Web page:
Types of Arrhythmia
Arrhythmia is a common name for a group of heart rhythm disorders. Heart arrhythmias may differ in their mechanisms, causes, clinical manifestations, complications and prognosis. Normally, each heartbeat is accompanied by a successive contraction of the heart chambers – atria (the upper heart’s chambers) and ventricles (the lower heart’s chambers). The rhythm of these contractions is provided by the conducting system of the heart consisting of nodes (or bundles of the nerve tissue) that generate electrical impulses and transmit them through the heart. The rhythm and frequency of heart contractions depend on these impulses. Clear rhythm of heart contractions at regular intervals, from 60 to 100 beats per minute (bpm), is a sign of a normal heart function. In arrhythmias, the heart rate changes – it can be irregular, lower or much higher than the norm.
Arrhythmia can be provoked by a number of causes – various cardiovascular disorders, traumatic brain injuries, menopause, adrenal and thyroid disorders, frequent emotional and physical stress, alcohol or tobacco abuse as well as the use of toxic or pharmaceutical substances. Heart rhythm disturbance can persist unnoticed for quite a long time or result in being life-threatening.
There are the following types of arrhythmia:
- Bradycardia. This arrhythmia is characterized by a slow heart rate that is less than 60 bpm. Bradycardia symptoms include weakness, brief loss of consciousness, confusion, dizziness, unstable blood pressure and cold sweats. Bradycardia can result from problems in the sinoatrial node, heart’s conduction pathways, myocardial infarction or metabolic disorders like hypothyroidism. Severe untreated bradycardia can lead to heart failure, angina pectoris as well as hypertension or hypotension.
- Premature atrial and ventricular contractions (extrasystoles). Extrasystoles are essentially extra contractions of the heart that disrupt its normal and regular rhythm. The patient may feel extrasystole as if the heart skips a beat. This type of arrhythmia is usually harmless and most often doesn’t require any treatment unless it’s caused by an injury to the heart or a disease.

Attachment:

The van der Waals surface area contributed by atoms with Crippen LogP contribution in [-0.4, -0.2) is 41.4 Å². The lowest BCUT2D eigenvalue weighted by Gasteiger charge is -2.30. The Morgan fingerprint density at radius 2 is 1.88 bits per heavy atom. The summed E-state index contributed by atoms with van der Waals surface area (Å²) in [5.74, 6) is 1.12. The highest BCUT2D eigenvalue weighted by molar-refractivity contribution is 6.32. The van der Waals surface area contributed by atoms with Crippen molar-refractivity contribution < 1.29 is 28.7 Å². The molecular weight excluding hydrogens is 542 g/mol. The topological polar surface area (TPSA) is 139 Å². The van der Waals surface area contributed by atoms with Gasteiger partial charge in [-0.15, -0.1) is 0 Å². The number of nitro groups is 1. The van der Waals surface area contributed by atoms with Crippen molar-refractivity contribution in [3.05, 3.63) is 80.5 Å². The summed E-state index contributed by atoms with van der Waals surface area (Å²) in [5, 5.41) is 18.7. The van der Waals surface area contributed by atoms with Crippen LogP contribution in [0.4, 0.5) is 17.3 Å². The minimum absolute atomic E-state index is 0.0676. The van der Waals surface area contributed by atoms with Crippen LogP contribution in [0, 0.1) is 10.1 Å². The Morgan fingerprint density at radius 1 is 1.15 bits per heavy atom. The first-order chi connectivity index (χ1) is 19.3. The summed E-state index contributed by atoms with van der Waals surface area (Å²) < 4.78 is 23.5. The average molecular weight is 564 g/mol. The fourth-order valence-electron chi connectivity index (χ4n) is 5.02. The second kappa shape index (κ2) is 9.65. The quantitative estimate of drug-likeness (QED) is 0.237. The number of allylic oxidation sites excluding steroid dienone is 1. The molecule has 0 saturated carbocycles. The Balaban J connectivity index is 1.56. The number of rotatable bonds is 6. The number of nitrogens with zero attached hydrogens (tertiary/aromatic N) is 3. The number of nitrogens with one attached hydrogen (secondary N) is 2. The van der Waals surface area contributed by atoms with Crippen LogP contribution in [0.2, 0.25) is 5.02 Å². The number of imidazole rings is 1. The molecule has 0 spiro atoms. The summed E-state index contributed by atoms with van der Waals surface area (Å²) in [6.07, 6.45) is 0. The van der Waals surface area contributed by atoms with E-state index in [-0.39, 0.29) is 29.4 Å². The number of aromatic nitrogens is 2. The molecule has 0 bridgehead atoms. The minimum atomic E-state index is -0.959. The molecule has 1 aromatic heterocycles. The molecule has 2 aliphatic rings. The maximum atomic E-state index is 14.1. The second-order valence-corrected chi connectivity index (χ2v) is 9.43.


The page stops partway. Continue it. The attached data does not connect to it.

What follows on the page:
- Tachycardia. It’s characterized by too fast hear rate that is higher than 100 bpm.
- Depending on where the fast heart rate starts and how it spreads, there are supraventricular (atrial) and ventricular tachycardias as well as accessory pathways and AV nodal reentrant ones. In tachycardia, the efficiency of the heart function is reduced since the heart beats too fast and thus cannot fill up with enough blood causing less blood to be pumped through the body to its organs and tissues. Tachycardia symptoms include palpitations, anxiety, fainting and dizziness.
- Atrial Fibrillation. It’s quite a common and serious type of arrhythmia that involves irregular and very fast contraction of the heart’s atria occurring when the heart’s electrical activity in the atria is very rapid and unorganized. Atrial fibrillation can cause lightheadedness, palpitations, confusion, chest pain and faintness. It also increases the risk for heart failure and stroke.
- Ventricular Fibrillation. It’s a life-threatening condition and the most serious type of arrhythmia. In ventricular fibrillation, the electrical activity of the heart is disordered which causes the ventricles to contract in an unsynchronized and rapid way and the heart to pump little to no blood. All that leads to sudden cardiac arrest, which is a medical emergency.
- Other Rhythm Disorders:
- Heart block. It happens when the electrical impulse from the atria to the ventricles is delayed or blocked.
- Bundle branch block. It’s characterized by a delay or blockage of the impulses travelling to both ventricles causing one ventricle to contract a bit slower than the other.
- Long Q-T syndrome. It’s a hereditary disorder of the heart’s electrical system.
- Atrial flutter. It’s characterized by quick contractions of the atrial muscles caused by rapidly fired impulses.
- Sick sinus syndrome. The heart’s sinus node doesn’t produce signals properly, which causes the heart rate to change between bradycardia and tachycardia.
- Wolff–Parkinson–White syndrome. Accessory pathways between the atria and ventricles cause electrical signals to spread in both directions instead of one.
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Normal heart rate in people is 60-100 beats per minute. But if the heart rate is lower than 60 beats per minute, that may indicate bradycardia development. If the pulse is constantly 30-40 beats per minute and it doesn’t increase even during physical activity, it’s a quite dangerous condition.